American Tobacco Co. v. Patterson

456 U.S. 63, 102 S. Ct. 1534, 71 L. Ed. 2d 748 (1982)

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American Tobacco Co. v. Patterson

United States Supreme Court
456 U.S. 63, 102 S. Ct. 1534, 71 L. Ed. 2d 748 (1982)

Facts

American Tobacco Company (American) (defendant) operated manufacturing plants in Richmond, Virginia. Prior to 1963, Black employees were assigned to lower-paying jobs in the plants’ prefabrication departments, while higher-paying jobs in the plants’ fabrication departments were primarily reserved for White employees. In 1963, American implemented a promotions policy based on seniority plus job qualifications. However, nearly all of the open jobs in the plants’ fabrication departments were still filled by White employees. In 1968, American proposed a lines-of-progression system for classifying jobs in the plant. An employee could not work in the top job in each line until the employee had worked in the bottom job. Four lines of progression contained top and bottom jobs that were nearly-all-White fabrication jobs. The top jobs in these White lines of progression were some of the highest paying positions at American’s plants. Two other lines of progression contained top and bottom jobs that were all-Black prefabrication jobs. The tobacco-workers’ union (defendant) accepted and ratified the lines-of-progression system in 1969. John Patterson and other Black employees (plaintiffs) sued American and the union, alleging racial discrimination in violation of Title VII of the Civil Rights Act of 1964 (Title VII) and 42 U.S.C § 1981. The district court enjoined American and the union from using the six lines of progression. American and the union moved to vacate the injunction, arguing that under § 703(h) of Title VII, bona fide seniority systems with a discriminatory impact on minorities were immune from challenge absent evidence of actual intent to discriminate. The district court denied the motion, and the appellate court affirmed, holding that immunity under § 703(h) did not apply to seniority systems adopted after Title VII’s effective date in 1965. The United States Supreme Court granted certiorari.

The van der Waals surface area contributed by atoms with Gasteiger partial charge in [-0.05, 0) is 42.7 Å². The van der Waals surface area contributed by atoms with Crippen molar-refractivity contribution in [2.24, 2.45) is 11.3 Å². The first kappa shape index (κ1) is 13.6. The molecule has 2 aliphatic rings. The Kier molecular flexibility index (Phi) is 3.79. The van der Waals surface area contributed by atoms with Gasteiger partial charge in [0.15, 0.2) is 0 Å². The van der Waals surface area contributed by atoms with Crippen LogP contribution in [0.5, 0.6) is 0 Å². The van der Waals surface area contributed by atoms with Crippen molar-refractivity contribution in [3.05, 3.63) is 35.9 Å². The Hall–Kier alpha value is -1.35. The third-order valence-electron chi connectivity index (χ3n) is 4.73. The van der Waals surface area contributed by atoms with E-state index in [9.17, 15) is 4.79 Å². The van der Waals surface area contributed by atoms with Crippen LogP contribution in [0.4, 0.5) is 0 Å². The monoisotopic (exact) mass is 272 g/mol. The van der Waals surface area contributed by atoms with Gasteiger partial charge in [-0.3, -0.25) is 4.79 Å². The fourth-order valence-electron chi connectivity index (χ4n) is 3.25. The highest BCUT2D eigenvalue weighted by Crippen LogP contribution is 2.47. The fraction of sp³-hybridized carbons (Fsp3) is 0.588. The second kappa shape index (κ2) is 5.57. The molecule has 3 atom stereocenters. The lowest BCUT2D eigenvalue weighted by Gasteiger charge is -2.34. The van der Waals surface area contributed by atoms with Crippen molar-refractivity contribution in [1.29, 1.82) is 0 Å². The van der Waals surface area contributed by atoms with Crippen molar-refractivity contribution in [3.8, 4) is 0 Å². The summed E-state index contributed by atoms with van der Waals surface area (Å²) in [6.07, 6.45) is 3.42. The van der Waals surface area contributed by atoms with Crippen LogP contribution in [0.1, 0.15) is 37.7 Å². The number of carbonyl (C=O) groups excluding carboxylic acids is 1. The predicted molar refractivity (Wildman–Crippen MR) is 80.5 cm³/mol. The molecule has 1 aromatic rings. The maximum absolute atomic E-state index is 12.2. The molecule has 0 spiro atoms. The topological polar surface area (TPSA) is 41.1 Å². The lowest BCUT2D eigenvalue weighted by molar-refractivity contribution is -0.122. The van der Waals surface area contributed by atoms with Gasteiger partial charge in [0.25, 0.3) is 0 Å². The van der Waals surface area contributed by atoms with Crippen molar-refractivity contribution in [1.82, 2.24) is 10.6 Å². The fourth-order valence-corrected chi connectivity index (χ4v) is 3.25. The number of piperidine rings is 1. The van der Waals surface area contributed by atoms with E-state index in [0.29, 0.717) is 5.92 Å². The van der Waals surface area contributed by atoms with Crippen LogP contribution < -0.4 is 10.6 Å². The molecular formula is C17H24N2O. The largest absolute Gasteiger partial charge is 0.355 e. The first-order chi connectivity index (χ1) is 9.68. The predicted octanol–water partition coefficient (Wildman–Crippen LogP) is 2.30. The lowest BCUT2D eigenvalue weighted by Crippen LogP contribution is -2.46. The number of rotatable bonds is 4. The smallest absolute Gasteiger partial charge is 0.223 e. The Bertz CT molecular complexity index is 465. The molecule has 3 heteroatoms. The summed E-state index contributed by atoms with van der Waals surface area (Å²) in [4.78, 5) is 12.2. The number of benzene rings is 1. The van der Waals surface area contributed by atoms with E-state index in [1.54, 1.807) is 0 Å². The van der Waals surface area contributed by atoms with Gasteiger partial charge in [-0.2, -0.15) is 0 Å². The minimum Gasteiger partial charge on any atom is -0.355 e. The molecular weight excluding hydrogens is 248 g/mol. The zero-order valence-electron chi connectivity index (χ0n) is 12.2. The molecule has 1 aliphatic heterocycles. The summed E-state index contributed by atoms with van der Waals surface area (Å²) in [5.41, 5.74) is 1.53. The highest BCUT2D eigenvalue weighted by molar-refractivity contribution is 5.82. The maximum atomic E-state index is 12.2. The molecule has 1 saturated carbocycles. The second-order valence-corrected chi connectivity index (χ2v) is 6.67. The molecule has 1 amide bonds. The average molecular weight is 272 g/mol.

Rule of Law

Issue

Holding and Reasoning (White, J.)

Dissent (Stevens, J.)

Dissent (Brennan, J.)

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